Brahms’ Ein deutsches Requiem(A German Requiem) is a work of contradictory conciliations. It’s both profoundly sad yet cautiously joyous, outwardly personal, a work about death for those still living. Drawn from the Lutheran translation of the Bible, an agnostic Brahms eschewed overt religious themes in carefully select passages concerning grief, death, acceptance, and hope; a broad yet searingly insightful take on life and existence.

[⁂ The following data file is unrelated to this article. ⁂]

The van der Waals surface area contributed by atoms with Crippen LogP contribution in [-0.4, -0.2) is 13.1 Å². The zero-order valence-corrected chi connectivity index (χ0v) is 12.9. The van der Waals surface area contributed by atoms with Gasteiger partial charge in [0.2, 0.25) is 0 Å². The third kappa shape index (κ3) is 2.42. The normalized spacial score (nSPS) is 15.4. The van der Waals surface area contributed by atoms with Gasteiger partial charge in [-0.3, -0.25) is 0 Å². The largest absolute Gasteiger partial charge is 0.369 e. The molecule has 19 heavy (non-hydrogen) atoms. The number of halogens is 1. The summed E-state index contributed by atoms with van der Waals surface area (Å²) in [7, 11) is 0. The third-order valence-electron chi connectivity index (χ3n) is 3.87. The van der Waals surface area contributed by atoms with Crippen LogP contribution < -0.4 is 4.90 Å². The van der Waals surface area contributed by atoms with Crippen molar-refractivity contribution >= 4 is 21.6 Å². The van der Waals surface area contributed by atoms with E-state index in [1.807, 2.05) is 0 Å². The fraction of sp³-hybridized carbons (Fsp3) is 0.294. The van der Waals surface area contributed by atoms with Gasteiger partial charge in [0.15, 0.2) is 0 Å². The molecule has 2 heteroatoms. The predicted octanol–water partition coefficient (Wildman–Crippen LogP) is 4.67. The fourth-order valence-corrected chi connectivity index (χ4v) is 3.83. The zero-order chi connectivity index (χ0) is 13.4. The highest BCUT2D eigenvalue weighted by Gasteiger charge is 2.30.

Asher Fisch with WASO German Requiem

Composed in 1866 and first performed in 1867, Brahms had recently experienced a profound loss. His mother had died in 1865, and according to reports, Brahms arrived back in Hamburg too late to say goodbye. Yet initial sketches for the Requiem’s second movement Denn alles Fleisch, est wie ist Gras(For all flesh is as grass) have been dated back to 1856, the same year that Brahms’ friend and mentor Robert Schumann died. Yet in spite of these tragedies, Brahms frames his Requiem as an optimistically uplifting approach to life and death, with the last movement...